Civil rights pioneer Anne Moody to be honored by Tougaloo College on Oct. 13
Published 1:19 pm Sunday, September 3, 2023
Civil rights pioneer Anne Moody will be inducted into the Tougaloo College National Alumni Association Hall of Fame during a banquet ceremony at 7 p.m., Friday, Oct. 13, at the Jackson Convention Complex Center at 105 E Pascagoula St. Frances Jefferson, Moody’s sister, shared the news Thursday. She said she is looking forward to the event.
“I’m so proud that after fifty-nine years since her graduation, she’s finally given this honor in the Hall of Fame,” Jefferson said. “If she were alive today, I know she would be very happy about this recognition. It’s been a long time coming.” Kerry Thomas, committee chairman for the association, said the banquet is a ticketed event that is open to the public.
In addition to Moody, a 1964 graduate of Tougaloo, other honorees will include the Honorable Shirley C. Byers, 1975 graduate; Dr. Jean D. Chamberlain, 1971 graduate; and Dr. Sandra C. Melvin, 1995 graduate. Chamberlain and Moody will be honored posthumously. Moody is the author of “Coming of Age in Mississippi.” She died in 2015 in Gloster at the age of 74.
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She will be recognized for her work in the field of communications. The Hall of Fame honor is presented to Tougaloo alumni “who have distinguished themselves through their dedication and commitment to their professions and Tougaloo College,” according to the association’s website. Moody grew up in Centreville.
After completing high school in Woodville, she enrolled at Natchez College. She attended the school from 1959 to 1961on a basketball scholarship.
Moody wrote about her college life in her memoir, “Coming of Age in Mississippi.”
The Rev. Reginald Buckley, president of the General Missionary Baptist State Convention of Mississippi, which owns Natchez College, has suggested the college and Moody have an important role in Natchez’s history.
He spoke of Moody during a January press conference at the school.
Buckley described the school as a “special place where Anne Moody began her college career and led her first protest over what most college students protest over – a cafeteria meal.”
After graduating from Natchez College, Moody began her studies at Tougaloo College, where she became a civil rights activist.
She once said she had planned to study medicine and become a doctor, but life had other plans.
In a Feb. 19, 1985, interview with Debra Spencer of the Mississippi Department of Archives and History, Moody said that as a pre-med student, she considered becoming a doctor in Centreville.
“When the hospital was all … segregated, and they had very bad medical facilities for blacks and not any black doctors.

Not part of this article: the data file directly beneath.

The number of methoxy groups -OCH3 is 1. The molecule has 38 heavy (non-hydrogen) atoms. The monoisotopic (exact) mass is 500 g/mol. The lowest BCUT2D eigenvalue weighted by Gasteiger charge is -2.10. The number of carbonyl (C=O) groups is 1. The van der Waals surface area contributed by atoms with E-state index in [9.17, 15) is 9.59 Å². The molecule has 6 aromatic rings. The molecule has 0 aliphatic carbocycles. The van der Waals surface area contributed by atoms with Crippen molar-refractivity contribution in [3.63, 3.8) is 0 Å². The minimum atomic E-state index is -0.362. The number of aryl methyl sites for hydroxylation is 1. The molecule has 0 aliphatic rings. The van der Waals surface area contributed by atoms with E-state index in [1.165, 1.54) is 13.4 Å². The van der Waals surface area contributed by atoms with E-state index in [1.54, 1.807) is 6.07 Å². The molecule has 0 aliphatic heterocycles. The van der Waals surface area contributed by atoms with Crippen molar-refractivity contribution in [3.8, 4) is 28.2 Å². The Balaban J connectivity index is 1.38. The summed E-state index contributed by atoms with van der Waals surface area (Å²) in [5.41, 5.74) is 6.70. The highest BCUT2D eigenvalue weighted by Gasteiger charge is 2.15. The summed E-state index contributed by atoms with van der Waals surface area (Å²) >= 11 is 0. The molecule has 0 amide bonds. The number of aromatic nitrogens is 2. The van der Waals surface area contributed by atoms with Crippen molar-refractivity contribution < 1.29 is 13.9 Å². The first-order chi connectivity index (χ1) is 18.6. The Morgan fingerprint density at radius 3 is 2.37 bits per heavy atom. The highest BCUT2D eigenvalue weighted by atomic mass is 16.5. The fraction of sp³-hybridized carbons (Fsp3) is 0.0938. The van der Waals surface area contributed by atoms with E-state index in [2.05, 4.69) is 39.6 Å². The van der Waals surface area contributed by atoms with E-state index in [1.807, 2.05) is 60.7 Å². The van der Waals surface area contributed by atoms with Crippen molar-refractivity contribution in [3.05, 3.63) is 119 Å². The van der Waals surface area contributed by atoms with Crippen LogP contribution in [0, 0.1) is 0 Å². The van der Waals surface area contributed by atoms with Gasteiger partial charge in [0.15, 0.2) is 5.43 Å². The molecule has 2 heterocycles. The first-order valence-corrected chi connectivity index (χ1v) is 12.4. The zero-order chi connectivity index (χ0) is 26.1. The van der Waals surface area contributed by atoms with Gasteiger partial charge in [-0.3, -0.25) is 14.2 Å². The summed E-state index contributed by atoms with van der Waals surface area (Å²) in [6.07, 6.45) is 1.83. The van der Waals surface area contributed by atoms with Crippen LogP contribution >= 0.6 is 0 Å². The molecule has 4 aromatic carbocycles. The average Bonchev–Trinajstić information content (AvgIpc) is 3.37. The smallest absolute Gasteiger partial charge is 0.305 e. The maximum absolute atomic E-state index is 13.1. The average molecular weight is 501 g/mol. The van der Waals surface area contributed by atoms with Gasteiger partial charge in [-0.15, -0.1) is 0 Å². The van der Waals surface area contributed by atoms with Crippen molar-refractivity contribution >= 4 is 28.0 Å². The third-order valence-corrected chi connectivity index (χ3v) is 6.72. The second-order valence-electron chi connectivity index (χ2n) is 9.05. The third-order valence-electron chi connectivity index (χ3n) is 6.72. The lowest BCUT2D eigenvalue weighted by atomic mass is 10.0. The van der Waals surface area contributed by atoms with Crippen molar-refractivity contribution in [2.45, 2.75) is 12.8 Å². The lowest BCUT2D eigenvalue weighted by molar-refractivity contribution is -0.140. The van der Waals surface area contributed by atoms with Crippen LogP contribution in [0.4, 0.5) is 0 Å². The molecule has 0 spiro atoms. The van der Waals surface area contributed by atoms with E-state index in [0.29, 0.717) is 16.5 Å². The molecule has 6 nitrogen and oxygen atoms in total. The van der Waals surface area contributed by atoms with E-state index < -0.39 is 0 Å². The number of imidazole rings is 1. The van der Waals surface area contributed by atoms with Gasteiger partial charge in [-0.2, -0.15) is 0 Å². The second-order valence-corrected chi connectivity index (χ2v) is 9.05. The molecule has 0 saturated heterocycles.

I would be the one to take care of my people medically but then … I realized even before we came to that point, you’ve gotta survive as a race.
I mean you’ve gotta survive as a human being with dignity and with grace, and we didn’t have that.”
Moody said becoming “the only black doctor” in Centreville or Woodville would have been “prestigious” and “fantastic.
However, instead of becoming a doctor, she said, “I became a fulltime civil rights worker making $25 a week.”
At Tougaloo, Anne met and worked with some of the most renowned people in the civil rights movement, which included Medgar Evers, NAACP’s first field secretary in Mississippi.
In “Coming of Age,” she wrote, “A few weeks after I got involved with the Tougaloo chapter of the NAACP, they organized a demonstration at the state fair in Jackson.
Just before it was to come off, Medgar Evers came to campus and gave a bit hearty speech about how ‘Jackson was gonna move.’”
Moody also became friends with Joan Trumpauer, a freedom rider.
She and Trumpauer appear in the iconic photo of the Woolworth’s sit-in on May 28, 1963, in Jackson, where they were violently harassed and assaulted by a white mob.
The photo shows the mob pouring sugar, ketchup and mustard on the heads of the activists.
It was during her time at Tougaloo that she also came to know civil rights workers James Chaney, Michael Schwerner, and Andrew Goodman, who were tortured and murdered by the Ku Klux Klan in June 1964. In her interview with Spencer, Moody recalled, “The week before they disappeared, I was in Meridian. We were sitting on the church steps and talking.
That’s the first time I had ever met them, and I really liked them. We were joking around. Just the week before they disappeared.”
Moody was so moved by the killings that when she tried to speak at a UAW convention, she became overcome with emotion. She wept and was unable to speak.
Moody’s book has remained in print since the first day it was published in December 1968. In addition to having been a bestseller, it has been translated into many languages.
It has also been required reading over the years in colleges and high schools.
For tickets, donations, and more information on the 2023 TCNAA Alumni Hall of Fame induction ceremony, visit https://tcnaa.org or send email to firstname.lastname@example.org.